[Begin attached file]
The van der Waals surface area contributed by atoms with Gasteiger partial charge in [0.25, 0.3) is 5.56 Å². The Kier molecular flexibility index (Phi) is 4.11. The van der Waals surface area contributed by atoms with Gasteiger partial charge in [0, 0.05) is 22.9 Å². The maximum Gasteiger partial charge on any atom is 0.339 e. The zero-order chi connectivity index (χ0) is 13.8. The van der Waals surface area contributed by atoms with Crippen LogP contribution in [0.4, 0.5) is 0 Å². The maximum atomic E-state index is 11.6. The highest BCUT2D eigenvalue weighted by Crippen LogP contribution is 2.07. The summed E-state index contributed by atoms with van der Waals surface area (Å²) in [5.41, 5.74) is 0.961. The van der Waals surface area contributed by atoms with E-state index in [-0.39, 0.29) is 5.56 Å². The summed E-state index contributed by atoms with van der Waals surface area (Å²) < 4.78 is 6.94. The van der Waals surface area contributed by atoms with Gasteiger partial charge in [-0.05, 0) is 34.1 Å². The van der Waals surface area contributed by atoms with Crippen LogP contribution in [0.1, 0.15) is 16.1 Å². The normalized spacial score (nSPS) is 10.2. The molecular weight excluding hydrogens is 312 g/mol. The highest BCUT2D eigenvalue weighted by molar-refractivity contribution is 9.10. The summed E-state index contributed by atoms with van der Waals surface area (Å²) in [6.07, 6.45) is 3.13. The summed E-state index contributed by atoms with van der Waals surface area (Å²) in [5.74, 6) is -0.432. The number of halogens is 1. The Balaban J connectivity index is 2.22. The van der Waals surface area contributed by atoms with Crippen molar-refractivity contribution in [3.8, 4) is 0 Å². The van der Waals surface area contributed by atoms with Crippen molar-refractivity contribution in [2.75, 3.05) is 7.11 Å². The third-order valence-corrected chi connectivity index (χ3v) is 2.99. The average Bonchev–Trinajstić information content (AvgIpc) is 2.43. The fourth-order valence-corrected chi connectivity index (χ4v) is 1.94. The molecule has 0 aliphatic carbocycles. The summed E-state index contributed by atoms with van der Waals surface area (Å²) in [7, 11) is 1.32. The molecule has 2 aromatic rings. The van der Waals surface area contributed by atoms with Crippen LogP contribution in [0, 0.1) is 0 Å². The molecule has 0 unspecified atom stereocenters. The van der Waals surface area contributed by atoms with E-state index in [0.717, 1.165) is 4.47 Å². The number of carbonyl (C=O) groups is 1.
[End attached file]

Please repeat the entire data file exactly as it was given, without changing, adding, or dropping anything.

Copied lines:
The van der Waals surface area contributed by atoms with Gasteiger partial charge in [0.25, 0.3) is 5.56 Å². The Kier molecular flexibility index (Phi) is 4.11. The van der Waals surface area contributed by atoms with Gasteiger partial charge in [0, 0.05) is 22.9 Å². The maximum Gasteiger partial charge on any atom is 0.339 e. The zero-order chi connectivity index (χ0) is 13.8. The van der Waals surface area contributed by atoms with Crippen LogP contribution in [0.4, 0.5) is 0 Å². The maximum atomic E-state index is 11.6. The highest BCUT2D eigenvalue weighted by Crippen LogP contribution is 2.07. The summed E-state index contributed by atoms with van der Waals surface area (Å²) in [5.41, 5.74) is 0.961. The van der Waals surface area contributed by atoms with E-state index in [-0.39, 0.29) is 5.56 Å². The summed E-state index contributed by atoms with van der Waals surface area (Å²) < 4.78 is 6.94. The van der Waals surface area contributed by atoms with Gasteiger partial charge in [-0.05, 0) is 34.1 Å². The van der Waals surface area contributed by atoms with Crippen LogP contribution in [0.1, 0.15) is 16.1 Å². The normalized spacial score (nSPS) is 10.2. The molecular weight excluding hydrogens is 312 g/mol. The highest BCUT2D eigenvalue weighted by molar-refractivity contribution is 9.10. The summed E-state index contributed by atoms with van der Waals surface area (Å²) in [6.07, 6.45) is 3.13. The summed E-state index contributed by atoms with van der Waals surface area (Å²) in [5.74, 6) is -0.432. The number of halogens is 1. The Balaban J connectivity index is 2.22. The van der Waals surface area contributed by atoms with Crippen molar-refractivity contribution in [3.8, 4) is 0 Å². The van der Waals surface area contributed by atoms with Crippen molar-refractivity contribution in [2.75, 3.05) is 7.11 Å². The third-order valence-corrected chi connectivity index (χ3v) is 2.99. The average Bonchev–Trinajstić information content (AvgIpc) is 2.43. The fourth-order valence-corrected chi connectivity index (χ4v) is 1.94. The molecule has 0 aliphatic carbocycles. The summed E-state index contributed by atoms with van der Waals surface area (Å²) in [7, 11) is 1.32. The molecule has 2 aromatic rings. The van der Waals surface area contributed by atoms with Crippen LogP contribution in [0, 0.1) is 0 Å². The molecule has 0 unspecified atom stereocenters. The van der Waals surface area contributed by atoms with E-state index in [0.717, 1.165) is 4.47 Å². The number of carbonyl (C=O) groups is 1.